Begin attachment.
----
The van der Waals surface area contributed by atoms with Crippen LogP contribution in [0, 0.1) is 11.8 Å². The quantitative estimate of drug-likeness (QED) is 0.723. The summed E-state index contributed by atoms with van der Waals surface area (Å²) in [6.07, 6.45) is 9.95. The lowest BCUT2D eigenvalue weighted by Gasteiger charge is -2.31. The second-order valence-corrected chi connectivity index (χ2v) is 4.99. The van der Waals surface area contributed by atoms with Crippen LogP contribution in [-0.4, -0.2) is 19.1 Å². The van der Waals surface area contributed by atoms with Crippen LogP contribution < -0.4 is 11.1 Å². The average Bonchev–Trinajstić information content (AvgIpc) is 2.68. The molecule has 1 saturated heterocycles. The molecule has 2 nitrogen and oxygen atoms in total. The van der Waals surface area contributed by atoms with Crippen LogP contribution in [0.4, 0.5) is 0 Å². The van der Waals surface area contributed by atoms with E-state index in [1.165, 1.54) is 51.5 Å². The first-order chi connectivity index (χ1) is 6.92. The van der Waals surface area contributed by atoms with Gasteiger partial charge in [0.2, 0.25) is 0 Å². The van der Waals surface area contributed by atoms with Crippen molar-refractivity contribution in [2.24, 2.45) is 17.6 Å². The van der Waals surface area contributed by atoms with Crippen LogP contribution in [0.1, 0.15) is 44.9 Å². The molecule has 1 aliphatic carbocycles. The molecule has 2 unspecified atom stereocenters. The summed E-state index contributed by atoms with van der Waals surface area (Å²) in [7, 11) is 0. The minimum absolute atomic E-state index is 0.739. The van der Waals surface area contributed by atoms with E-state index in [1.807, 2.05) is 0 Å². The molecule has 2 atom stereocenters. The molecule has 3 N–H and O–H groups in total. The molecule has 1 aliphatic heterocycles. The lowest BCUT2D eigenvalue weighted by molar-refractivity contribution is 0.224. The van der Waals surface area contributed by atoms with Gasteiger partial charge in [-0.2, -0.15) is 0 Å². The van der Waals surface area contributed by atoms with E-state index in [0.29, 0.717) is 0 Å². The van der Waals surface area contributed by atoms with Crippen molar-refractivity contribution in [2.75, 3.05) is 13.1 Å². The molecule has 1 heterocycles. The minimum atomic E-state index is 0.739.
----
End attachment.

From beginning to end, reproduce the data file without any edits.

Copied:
The van der Waals surface area contributed by atoms with Crippen LogP contribution in [0, 0.1) is 11.8 Å². The quantitative estimate of drug-likeness (QED) is 0.723. The summed E-state index contributed by atoms with van der Waals surface area (Å²) in [6.07, 6.45) is 9.95. The lowest BCUT2D eigenvalue weighted by Gasteiger charge is -2.31. The second-order valence-corrected chi connectivity index (χ2v) is 4.99. The van der Waals surface area contributed by atoms with Crippen LogP contribution in [-0.4, -0.2) is 19.1 Å². The van der Waals surface area contributed by atoms with Crippen LogP contribution < -0.4 is 11.1 Å². The average Bonchev–Trinajstić information content (AvgIpc) is 2.68. The molecule has 1 saturated heterocycles. The molecule has 2 nitrogen and oxygen atoms in total. The van der Waals surface area contributed by atoms with Crippen LogP contribution in [0.4, 0.5) is 0 Å². The van der Waals surface area contributed by atoms with E-state index in [1.165, 1.54) is 51.5 Å². The first-order chi connectivity index (χ1) is 6.92. The van der Waals surface area contributed by atoms with Gasteiger partial charge in [0.2, 0.25) is 0 Å². The van der Waals surface area contributed by atoms with Crippen molar-refractivity contribution in [2.24, 2.45) is 17.6 Å². The van der Waals surface area contributed by atoms with Crippen LogP contribution in [0.1, 0.15) is 44.9 Å². The molecule has 1 aliphatic carbocycles. The molecule has 2 unspecified atom stereocenters. The summed E-state index contributed by atoms with van der Waals surface area (Å²) in [7, 11) is 0. The minimum absolute atomic E-state index is 0.739. The van der Waals surface area contributed by atoms with E-state index in [1.807, 2.05) is 0 Å². The molecule has 2 atom stereocenters. The molecule has 3 N–H and O–H groups in total. The molecule has 1 aliphatic heterocycles. The lowest BCUT2D eigenvalue weighted by molar-refractivity contribution is 0.224. The van der Waals surface area contributed by atoms with Gasteiger partial charge in [-0.2, -0.15) is 0 Å². The van der Waals surface area contributed by atoms with E-state index in [0.29, 0.717) is 0 Å². The van der Waals surface area contributed by atoms with Crippen molar-refractivity contribution in [2.75, 3.05) is 13.1 Å². The molecule has 1 heterocycles. The minimum atomic E-state index is 0.739.